Greenland is mainly covered with ice and most of the people think about low percentage of civilization. This is exactly what you will find on place but there is also one important part why fly fishers from all over the world dream about fishing there - the arctic char. Today there are small villages which have a decent basic infrastructure and the living standard is increasing step by step. However, as soon as you travel a couple of miles out of town you will find what Greenland is famous for: fjords, tundra, rivers and mountains. No cellphone, no internet - back to basics!
With us on our hosted trip, in cooperation with Angel-Baer in Frankfurt, was Toni, Andreas and René from Germany. Together with Peter and Roine from Sweden, Paul from the US aswell as Daniel and Sylvain from Canada we spend the last week of the season 2017 on the lodge. From Germany you take a short flight to Copenhagen and a connecting flight to Kangerlussuaq International Airport. Last step is a 40minutes flight to Maniitsoq, a small town that mainly lives from local fishery and tourism, followed by a two hour boat ride to the lodge. A journey worthevery kilometer and as we know those remote places often produce the bestfishing – Kangia is one of them. On our boat ride to the lodge we had the chanceto fish two places and experience the huge amount of cod in the ocean – everysecond cast someone yelled “fish on” given the fact that this wasn´t primetimeas the cod slowly move into deeper water.
The lodge makes sure your basic needs are covered – six double rooms with bunk beds, protection from mosquitos, simple but good food with local products such as cod/halibut/reindeer, shower and two water toilets available, nice living room and probably the most remote bar worldwide with a small LED disco light on place (not kidding). A solid accommodation which almost symbolizes a bit of luxury when you know that every part of the lodge from the timber construction to the kitchen and the washing machine need to be transported by boat and carried up a steep way 100 m along the plateau.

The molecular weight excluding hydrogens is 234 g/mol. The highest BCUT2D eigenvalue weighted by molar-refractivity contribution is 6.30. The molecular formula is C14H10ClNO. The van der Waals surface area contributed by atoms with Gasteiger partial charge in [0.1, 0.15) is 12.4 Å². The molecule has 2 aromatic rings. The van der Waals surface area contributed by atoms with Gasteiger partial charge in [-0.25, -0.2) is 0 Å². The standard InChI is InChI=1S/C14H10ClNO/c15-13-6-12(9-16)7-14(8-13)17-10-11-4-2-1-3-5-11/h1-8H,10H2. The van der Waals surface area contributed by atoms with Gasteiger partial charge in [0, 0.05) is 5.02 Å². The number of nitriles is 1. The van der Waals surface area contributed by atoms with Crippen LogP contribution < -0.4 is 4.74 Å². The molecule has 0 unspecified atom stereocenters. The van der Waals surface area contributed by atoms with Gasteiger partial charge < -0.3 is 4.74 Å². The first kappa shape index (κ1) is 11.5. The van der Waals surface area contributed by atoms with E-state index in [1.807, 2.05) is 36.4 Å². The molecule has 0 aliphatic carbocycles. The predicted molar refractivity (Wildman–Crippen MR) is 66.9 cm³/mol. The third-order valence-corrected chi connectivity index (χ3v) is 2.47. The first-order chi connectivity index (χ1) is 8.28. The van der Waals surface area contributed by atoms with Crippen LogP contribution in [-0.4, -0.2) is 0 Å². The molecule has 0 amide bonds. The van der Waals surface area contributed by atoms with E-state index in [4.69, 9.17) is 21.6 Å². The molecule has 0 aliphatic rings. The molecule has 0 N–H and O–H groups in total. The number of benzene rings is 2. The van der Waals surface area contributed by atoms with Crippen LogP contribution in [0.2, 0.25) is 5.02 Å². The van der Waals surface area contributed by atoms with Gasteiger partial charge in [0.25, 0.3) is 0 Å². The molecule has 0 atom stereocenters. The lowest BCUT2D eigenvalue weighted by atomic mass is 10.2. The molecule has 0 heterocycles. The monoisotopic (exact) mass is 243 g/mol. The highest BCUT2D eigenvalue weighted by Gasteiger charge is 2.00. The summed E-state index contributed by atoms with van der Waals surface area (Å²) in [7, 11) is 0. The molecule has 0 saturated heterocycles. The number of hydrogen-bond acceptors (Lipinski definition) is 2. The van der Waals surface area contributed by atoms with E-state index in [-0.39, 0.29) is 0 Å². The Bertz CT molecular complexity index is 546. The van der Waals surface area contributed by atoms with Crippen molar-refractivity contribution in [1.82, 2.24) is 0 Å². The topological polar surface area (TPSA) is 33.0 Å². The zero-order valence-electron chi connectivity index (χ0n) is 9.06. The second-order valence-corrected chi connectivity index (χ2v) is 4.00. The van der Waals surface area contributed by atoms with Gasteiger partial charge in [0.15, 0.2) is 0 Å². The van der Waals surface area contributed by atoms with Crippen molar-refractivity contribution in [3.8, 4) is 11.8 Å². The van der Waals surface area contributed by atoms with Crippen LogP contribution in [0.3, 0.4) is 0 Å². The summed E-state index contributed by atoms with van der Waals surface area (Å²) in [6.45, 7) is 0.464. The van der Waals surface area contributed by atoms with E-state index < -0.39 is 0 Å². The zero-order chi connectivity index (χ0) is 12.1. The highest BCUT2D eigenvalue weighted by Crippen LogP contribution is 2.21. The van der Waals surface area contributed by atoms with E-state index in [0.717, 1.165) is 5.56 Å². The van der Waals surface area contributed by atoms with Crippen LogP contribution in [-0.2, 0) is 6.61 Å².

After the first beer, a briefing by our Guides Tomas and Lawson and a good night sleep on the lodge we finally went fishing on the next day. It takes a 45 minute walk from the lodge to the prime pools of the river passing small creeks with the cleanest and best water to fill up your drinking bottle for the day. During the early season also the lower part of the river with the river mouth around the lodge is a good place to fish depending on the tide. Following the trail you arrive at the base camp with a small tent where you can store all your tackle and waders throughout the week. From the camp to a waterfall way upstream there are tons of different spots to fish by foot with every imaginable structure – cut banks, small channels, slow and deep stretches as well as pocket water – you name it.
You will fish heavyflies such as small to medium size streamers so a short belly line is recommended. Switch and trout spey rods are also a great tool for these arctic char,together with a short skagit head and some interchangeable sink tips you willhave a lot of fun swinging flies which is often the best method to catch theseguys. Leader material in 15-20lb and a good reel with a smooth drag is needed, we cannot stress enough how strong these char are. Even in the last week of the season we did catch chrome fish to those beautifully colored red and orange ones – the details and composition of colors are simply amazing and look like apiece of art. Our week was something to remember, all of us caught more than enough fish with a few very nice ones in the 3 kilo area being landed. It is a journey back in time – fly fishing “like you have seen it years before” is what you experience at Kangia River on a daily basis.
Greenland stands for wilderness and adventures like no other places on earth and this is exactly what you will find on place – let´s hope that we can maintain these wild places for a long time. Everyone should experience this and it is not only because of the fishing, which is amazing. No, there are other things that make those trips priceless – the beautiful landscape, the people you meet and the memories that stay for a lifetime!